Before the establishment of a democracy, the Ancient Greek city-state of Argos was ruled by kings. Most of them are probably mythical or only semi-historical. This list is based on that largely given by Eusebius of Caesarea.

An alternative version supplied by Tatian of the original 17 consecutive kings of Argos includes Apis and Argios between Argos and Triopas.

Inachid Dynasty

Inachos, the supposed son of Oceanos and Tethys, is affirmed to have been the founder of this kingdom. He married his sister Melissa, by whom he had two sons, Phoroneus and Aegialeus: he is supposed to be the father of Io, and therefore the Greeks are sometimes called "Inachoi" after him (see also the names of the Greeks).

Argos named the kingdom after himself.

Danaid Dynasty

Lynceus means "lynx-eyed".

Abantiad Dynasty

Lineage of Anaxagoras

Lineage of Melampus

Lineage of Bias

Pelopid Dynasty

Heraclid Dynasty

After the death of Temenos, the royal prerogative began to decrease. To Cisos succeeded Lacidamos, who had little else than the title of king. His son Meltas, impatient of such restraint, endeavored, when it was too late, to restore it to its ancient dignity; but the people were by that time so powerful that, as soon as they discovered his plan, they ended the royal power, converted the government to a democracy, and condemned Meltas to death.[7]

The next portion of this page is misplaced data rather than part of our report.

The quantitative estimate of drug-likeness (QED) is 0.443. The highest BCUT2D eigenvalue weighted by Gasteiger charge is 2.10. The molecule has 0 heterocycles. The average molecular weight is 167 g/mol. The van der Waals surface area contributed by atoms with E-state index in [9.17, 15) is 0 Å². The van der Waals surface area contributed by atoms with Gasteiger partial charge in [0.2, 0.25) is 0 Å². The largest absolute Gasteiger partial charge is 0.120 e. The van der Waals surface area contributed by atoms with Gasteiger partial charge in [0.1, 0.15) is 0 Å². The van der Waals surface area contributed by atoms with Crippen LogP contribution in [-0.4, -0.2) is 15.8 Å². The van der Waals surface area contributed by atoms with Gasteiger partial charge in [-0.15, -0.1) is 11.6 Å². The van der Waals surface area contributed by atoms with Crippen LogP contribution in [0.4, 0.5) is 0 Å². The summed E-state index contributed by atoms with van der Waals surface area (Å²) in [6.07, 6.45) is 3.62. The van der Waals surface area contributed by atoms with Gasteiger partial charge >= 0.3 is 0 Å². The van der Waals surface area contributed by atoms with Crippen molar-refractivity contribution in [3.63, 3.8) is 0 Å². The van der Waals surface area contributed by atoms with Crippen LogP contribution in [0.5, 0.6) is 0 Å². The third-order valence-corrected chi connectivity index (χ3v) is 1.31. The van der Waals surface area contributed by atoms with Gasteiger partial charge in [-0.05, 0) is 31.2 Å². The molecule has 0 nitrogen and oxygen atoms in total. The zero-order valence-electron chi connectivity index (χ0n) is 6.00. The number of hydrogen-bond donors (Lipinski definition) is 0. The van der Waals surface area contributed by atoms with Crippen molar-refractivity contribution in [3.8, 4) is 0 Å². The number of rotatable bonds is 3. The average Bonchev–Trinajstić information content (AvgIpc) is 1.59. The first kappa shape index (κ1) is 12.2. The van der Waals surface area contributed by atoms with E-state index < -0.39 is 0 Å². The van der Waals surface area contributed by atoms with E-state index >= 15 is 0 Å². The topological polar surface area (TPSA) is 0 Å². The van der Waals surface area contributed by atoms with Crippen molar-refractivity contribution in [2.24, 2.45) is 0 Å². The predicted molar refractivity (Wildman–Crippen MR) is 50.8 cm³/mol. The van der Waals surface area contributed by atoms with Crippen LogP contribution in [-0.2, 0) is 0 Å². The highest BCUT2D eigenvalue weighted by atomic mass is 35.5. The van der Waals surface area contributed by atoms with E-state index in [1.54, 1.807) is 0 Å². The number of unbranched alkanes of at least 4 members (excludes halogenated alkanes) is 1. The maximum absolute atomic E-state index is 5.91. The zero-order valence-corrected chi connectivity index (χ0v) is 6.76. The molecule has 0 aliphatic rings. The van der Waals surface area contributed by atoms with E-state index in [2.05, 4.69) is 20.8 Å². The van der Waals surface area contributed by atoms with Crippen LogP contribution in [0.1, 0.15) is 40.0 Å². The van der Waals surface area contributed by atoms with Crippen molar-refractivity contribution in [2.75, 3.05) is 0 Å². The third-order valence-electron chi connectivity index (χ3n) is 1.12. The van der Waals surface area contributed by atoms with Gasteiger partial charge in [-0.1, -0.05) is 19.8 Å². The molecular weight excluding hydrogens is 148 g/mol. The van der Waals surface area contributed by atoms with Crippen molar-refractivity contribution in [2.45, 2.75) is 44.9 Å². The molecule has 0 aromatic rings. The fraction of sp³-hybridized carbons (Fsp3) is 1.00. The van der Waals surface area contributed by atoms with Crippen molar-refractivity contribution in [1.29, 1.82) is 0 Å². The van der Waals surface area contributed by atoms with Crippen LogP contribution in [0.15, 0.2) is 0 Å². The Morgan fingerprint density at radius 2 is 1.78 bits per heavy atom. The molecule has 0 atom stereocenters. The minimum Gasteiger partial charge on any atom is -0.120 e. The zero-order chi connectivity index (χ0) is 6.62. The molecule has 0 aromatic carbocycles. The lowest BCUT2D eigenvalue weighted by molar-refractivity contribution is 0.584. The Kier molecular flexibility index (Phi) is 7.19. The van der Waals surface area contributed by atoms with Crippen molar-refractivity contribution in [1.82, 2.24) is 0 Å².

After Meltas, the kingship survived into historical times but rarely had any political power, one exception being the tyrant king Pheidon.

Non-Heraclid Dynasty

This is the king after the heraaclids fell out.


  1. ^ a b c d Theophilus of Antioch, Apology to Autolycus,2.7
  2. ^ Diodorus Siculus, Library,fragments of Book 7,17
  3. ^ Pausanias,2.36
  4. ^ 1958,G.Huxley "Argos et les derniers Temenides" ,BCH 82
  5. ^ How Argive Was the "Argive" Heraion? The Political and Cultic Geography of the Argive Plain, 900-400 B. C. Jonathan M. Hall American Journal of Archaeology American Journal of Archaeology Vol. 99, No. 4 (Oct., 1995), pp. 577-613 (37 pages) Published by: The University of Chicago Press
  6. ^ Pausanias,4.35.2
  7. ^ a b History, Universal (1779). An universal history, from the earliest accounts to the present time, 5.
  8. ^ Herodotus , Histories 6,127,3 Pausanias , Travels in Greece 2,19,2
  9. ^ Ephoros Book I and the Kings of Argos Author(s): A. Andrewes Source: The Classical Quarterly , Jan. - Apr., 1951, New Series, Vol. 1, No. 1/2 (Jan. - Apr., 1951), pp. 39-45 Published by: Cambridge University Press on behalf of The Classical Association
  10. ^ Plutarch.On the Fortune or the Virtue of Alexander,Moralia

Further reading

  • Felix J., "Die Attische Königsliste," Klio 3 (1902), 406–439.